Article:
[FOUNTAIN]Foolish fathers

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[FOUNTAIN]Foolish fathers

Poet Kim Hyun-seung, who lived from 1914 to 1975, published the poem “Abeojiui Maeum” meaning father’s mind, in 1970. In this poem he described fathers as the loneliest figures in the world. Kim wrote that fathers are people who worry about the future of their children with minds anxious as sparrows sitting on wires. “There are no tears in the father’s eyes/ but in the liquor he drinks/ half of the drink is tears we cannot see.” These phrases well describe the love and sacrifice fathers give their families. Unlike their authoritative outward appearances, the reality of fathers is that they feel a sense of futility about themselves and are painful with worries about the family. At the time, this poem was evaluated as exceptional in Korea’s patriarchal society.
Poet Park Mok-wol, who lived from 1916 to 1978, revealed his thoughts on the burdensome lives fathers have through his work “Gajeong,” meaning family. “Walking the cold path of humiliation and hunger/ I have come/ Father has come/ No, the size nine-and-a-half shoes have come/ No, in the world/ a sloppy person called father/ exists/ looks at my face/ smiling.” The poem talks about the complicated emotions of a father who has endured all kinds of humiliation for his family but is thought of as a worthless figure.
In the past, fathers were stern but were respected. In a submission, a reader wrote that “Fathers are those who clear their throats when they feel good and laugh joyfully when they feel afraid.” It is hard to see through to the inside of a father’s mind since it is like glass smeared with black ink. We come to realize while growing up that fathers are people who are sad because they don’t have a place to cry.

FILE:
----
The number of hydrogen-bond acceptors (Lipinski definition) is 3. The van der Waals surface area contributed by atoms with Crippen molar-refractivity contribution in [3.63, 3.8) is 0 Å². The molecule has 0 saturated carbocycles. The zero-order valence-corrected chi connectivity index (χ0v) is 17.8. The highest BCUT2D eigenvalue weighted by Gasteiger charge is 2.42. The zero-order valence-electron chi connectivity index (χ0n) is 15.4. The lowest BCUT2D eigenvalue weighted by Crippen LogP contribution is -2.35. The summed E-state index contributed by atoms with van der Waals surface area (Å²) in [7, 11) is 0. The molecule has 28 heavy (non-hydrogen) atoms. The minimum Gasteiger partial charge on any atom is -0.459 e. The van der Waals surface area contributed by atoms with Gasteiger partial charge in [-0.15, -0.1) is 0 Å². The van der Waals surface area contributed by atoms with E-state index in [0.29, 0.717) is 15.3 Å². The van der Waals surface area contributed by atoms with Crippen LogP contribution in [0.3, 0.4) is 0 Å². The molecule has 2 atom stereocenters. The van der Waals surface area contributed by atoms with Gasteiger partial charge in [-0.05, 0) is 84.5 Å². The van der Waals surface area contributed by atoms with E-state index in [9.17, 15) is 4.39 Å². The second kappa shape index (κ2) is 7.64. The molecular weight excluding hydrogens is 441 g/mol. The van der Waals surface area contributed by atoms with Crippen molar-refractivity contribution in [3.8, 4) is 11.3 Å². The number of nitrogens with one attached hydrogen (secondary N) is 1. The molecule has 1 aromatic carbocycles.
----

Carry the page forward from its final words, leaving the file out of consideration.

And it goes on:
However, the role of the father is changing.
As the Confucian frame of social structure is dismantled, the safeguards that protect the position of fathers have disappeared as well. Fathers have to take part in childcare and household chores with their wives and be friends with their children. There are group gatherings to learn to become good fathers and programs have been developed to fulfill this goal.
Recently, the excessive devotion of a father for his son has become a social issue. A jaebol group chairman is now facing prosecution subpoena because he made unjustifiable attempts to transfer his management rights to his son. A fistfight by a skater’s father caused a scandal as well. Yes, a father’s role is changing, but we would still like to see fathers behave with dignity. It is pathetic to see fathers running after minor favors for their own kids. Will that really be good for their kids? I doubt it.

by Park Jai-hyun

The writer is a deputy city news editor at the JoongAng Ilbo.
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